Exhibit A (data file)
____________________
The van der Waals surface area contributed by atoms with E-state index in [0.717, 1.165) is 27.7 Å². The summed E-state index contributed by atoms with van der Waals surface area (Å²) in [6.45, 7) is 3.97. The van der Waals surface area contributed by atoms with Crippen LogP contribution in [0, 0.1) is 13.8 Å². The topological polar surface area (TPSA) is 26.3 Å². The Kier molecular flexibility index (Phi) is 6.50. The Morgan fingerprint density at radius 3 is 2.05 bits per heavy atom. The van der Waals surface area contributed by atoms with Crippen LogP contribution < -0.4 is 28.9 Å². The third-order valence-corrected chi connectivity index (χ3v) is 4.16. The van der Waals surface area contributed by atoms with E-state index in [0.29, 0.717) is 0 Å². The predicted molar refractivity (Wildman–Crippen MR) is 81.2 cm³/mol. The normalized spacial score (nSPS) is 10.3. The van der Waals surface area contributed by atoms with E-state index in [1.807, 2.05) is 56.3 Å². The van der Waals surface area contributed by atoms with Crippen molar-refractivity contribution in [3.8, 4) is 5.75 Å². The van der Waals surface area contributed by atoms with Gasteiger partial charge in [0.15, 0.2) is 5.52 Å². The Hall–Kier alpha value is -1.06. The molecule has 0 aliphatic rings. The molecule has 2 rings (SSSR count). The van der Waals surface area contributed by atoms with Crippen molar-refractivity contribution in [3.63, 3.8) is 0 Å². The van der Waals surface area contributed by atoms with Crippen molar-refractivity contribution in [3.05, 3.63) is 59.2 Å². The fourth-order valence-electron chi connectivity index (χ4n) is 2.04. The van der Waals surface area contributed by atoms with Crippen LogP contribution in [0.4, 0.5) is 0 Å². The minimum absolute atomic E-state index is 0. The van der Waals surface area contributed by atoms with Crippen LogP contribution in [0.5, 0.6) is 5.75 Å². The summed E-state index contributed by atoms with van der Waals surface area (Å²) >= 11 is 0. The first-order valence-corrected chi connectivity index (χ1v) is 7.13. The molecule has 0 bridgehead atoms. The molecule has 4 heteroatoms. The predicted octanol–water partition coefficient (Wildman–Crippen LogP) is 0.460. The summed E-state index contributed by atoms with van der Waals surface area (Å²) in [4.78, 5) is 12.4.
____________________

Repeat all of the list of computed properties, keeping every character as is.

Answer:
The van der Waals surface area contributed by atoms with E-state index in [0.717, 1.165) is 27.7 Å². The summed E-state index contributed by atoms with van der Waals surface area (Å²) in [6.45, 7) is 3.97. The van der Waals surface area contributed by atoms with Crippen LogP contribution in [0, 0.1) is 13.8 Å². The topological polar surface area (TPSA) is 26.3 Å². The Kier molecular flexibility index (Phi) is 6.50. The Morgan fingerprint density at radius 3 is 2.05 bits per heavy atom. The van der Waals surface area contributed by atoms with Crippen LogP contribution < -0.4 is 28.9 Å². The third-order valence-corrected chi connectivity index (χ3v) is 4.16. The van der Waals surface area contributed by atoms with E-state index in [0.29, 0.717) is 0 Å². The predicted molar refractivity (Wildman–Crippen MR) is 81.2 cm³/mol. The normalized spacial score (nSPS) is 10.3. The van der Waals surface area contributed by atoms with E-state index in [1.807, 2.05) is 56.3 Å². The van der Waals surface area contributed by atoms with Crippen molar-refractivity contribution in [3.8, 4) is 5.75 Å². The van der Waals surface area contributed by atoms with Gasteiger partial charge in [0.15, 0.2) is 5.52 Å². The Hall–Kier alpha value is -1.06. The molecule has 0 aliphatic rings. The molecule has 2 rings (SSSR count). The van der Waals surface area contributed by atoms with Crippen molar-refractivity contribution in [3.63, 3.8) is 0 Å². The van der Waals surface area contributed by atoms with Crippen molar-refractivity contribution in [3.05, 3.63) is 59.2 Å². The fourth-order valence-electron chi connectivity index (χ4n) is 2.04. The van der Waals surface area contributed by atoms with Crippen LogP contribution in [0.4, 0.5) is 0 Å². The minimum absolute atomic E-state index is 0. The van der Waals surface area contributed by atoms with Crippen LogP contribution in [0.5, 0.6) is 5.75 Å². The summed E-state index contributed by atoms with van der Waals surface area (Å²) >= 11 is 0. The first-order valence-corrected chi connectivity index (χ1v) is 7.13. The molecule has 0 bridgehead atoms. The molecule has 4 heteroatoms. The predicted octanol–water partition coefficient (Wildman–Crippen LogP) is 0.460. The summed E-state index contributed by atoms with van der Waals surface area (Å²) in [4.78, 5) is 12.4.